Saturday, June 11, 2011

Potato Blossoms and Bindweed

potato blossom with bonus field bindweed

The potatoes that Charlie planted back in February are starting to bloom. I think these are the fingerlings, but I don't know for certain because someone neglected to make up labels as they were planting. ::cough, cough, Charlie, cough::

We used the potatoes that we grew last year that somehow escaped being eaten for dinner and sprouted quietly in a corner of the basement.

These were planted in a trench and then hilled two or three times as the vines grew up. We'll harvest the potatoes once they're done flowering and the vines start to die back.

At one point I was concerned that the vines were developing a blight because the leaves looked singed and crispy, but the vines bounced right back and look nice and healthy now so, in retrospect, I think it was just the really unseasonably cold weather we had this spring.

The field bindweed* that you see amongst the potatoes is a real problem in our area and the end of the garden where the potatoes are this year has the heaviest bindweed infestation. I plan to clear out this area after the potatoes are harvested and work on eradicating this weed with some focused weeding and root removal followed by a late summer/early fall application of RoundUp.

Field Bindweed (Convolvulus arvensis)

We usually rely on persistent manual weeding and root removal to clear out an area (which is exactly how we cleared out the huge patch of ivy in the back yard after we bought this house), however bindweed is very challenging to clear out this way and even if one is really dedicated it only provides limited (and usually temporary) success. Missing just a couple of bits of vine allows the roots to quickly regrow and a single, tiny piece of root will rapidly produce miles of vine that quickly overwhelm other plants, being nearly impossible to remove without damage to the desirable plant.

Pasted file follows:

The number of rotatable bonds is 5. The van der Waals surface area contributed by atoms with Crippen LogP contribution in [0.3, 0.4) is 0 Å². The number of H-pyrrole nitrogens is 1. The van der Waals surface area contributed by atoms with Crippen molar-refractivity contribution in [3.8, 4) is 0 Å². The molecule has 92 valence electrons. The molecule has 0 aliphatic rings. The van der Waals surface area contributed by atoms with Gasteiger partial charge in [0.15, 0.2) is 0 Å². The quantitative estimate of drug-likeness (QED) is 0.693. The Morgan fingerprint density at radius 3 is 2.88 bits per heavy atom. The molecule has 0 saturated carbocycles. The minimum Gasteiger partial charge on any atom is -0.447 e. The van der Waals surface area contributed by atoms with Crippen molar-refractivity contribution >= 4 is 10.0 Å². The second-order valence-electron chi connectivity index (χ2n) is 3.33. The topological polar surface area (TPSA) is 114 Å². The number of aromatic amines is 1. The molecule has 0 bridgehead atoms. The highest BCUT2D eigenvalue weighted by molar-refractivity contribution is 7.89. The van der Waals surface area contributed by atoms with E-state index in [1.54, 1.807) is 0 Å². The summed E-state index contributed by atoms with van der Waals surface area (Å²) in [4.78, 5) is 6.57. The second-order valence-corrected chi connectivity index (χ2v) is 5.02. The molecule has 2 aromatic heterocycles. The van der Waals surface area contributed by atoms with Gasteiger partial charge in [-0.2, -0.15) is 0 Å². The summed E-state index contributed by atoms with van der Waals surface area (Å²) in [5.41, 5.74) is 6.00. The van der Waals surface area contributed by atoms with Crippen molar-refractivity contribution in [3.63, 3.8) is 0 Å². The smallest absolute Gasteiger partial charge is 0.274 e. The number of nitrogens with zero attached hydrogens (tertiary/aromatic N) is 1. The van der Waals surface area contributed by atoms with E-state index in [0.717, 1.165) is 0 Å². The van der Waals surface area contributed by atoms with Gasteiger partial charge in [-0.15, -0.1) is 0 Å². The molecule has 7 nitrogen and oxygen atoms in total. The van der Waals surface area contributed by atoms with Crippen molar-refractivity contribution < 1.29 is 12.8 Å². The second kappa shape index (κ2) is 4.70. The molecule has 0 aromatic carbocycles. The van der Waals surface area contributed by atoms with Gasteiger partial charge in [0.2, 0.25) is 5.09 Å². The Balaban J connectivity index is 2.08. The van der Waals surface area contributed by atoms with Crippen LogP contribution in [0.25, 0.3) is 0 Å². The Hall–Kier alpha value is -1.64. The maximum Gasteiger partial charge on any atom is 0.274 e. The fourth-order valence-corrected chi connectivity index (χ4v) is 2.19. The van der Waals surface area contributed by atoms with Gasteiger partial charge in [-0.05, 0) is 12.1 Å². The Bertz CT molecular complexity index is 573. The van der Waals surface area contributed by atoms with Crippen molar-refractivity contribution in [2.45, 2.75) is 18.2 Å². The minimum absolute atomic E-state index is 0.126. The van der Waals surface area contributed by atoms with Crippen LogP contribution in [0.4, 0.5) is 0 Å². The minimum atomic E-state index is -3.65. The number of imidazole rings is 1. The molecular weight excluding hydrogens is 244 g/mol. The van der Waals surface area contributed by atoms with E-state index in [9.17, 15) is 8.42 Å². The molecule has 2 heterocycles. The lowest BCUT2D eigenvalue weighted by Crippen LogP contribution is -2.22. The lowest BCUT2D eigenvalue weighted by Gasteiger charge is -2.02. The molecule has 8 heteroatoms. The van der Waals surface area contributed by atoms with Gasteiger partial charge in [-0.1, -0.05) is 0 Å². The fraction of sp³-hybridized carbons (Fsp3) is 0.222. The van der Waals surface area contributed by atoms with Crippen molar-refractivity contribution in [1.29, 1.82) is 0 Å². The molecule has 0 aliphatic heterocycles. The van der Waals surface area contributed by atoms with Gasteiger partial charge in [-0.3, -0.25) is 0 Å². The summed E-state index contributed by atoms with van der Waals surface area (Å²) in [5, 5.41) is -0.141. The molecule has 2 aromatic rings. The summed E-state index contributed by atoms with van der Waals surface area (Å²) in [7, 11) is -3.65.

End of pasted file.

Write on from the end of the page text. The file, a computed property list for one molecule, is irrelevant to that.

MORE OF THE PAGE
Field bindweed in perennial fuchsia

So just how difficult is field bindweed to control?
Here's an excerpt from the link about field bindweed above:
In its first year it can grow from seed into a plant with a root system five feet deep and ten feet in diameter with many plant shoots. Each plant will store nutrients in the root system that can reach depths of greater than fifteen feet and will grow new plants wherever the root is broken.

Each plant can produce as many as 500 seeds that can sprout for over 5o years.
(emphasis is mine)

That's why I like to combine manual removal (to weaken root reserves) with a carefully timed, light application of RoundUp. RoundUp gives really good results if used in the late summer or fall when the plant is storing energy and nutrients back down to the roots. If applied earlier in the season, the plant is growing from the root and will quickly recover from the initial die-back, requiring multiple applications. My goal is to kill the bindweed while using as little chemical spray as possible.

* also often referred to as morning glory, wild morning glory, European bindweed or creeping jenny

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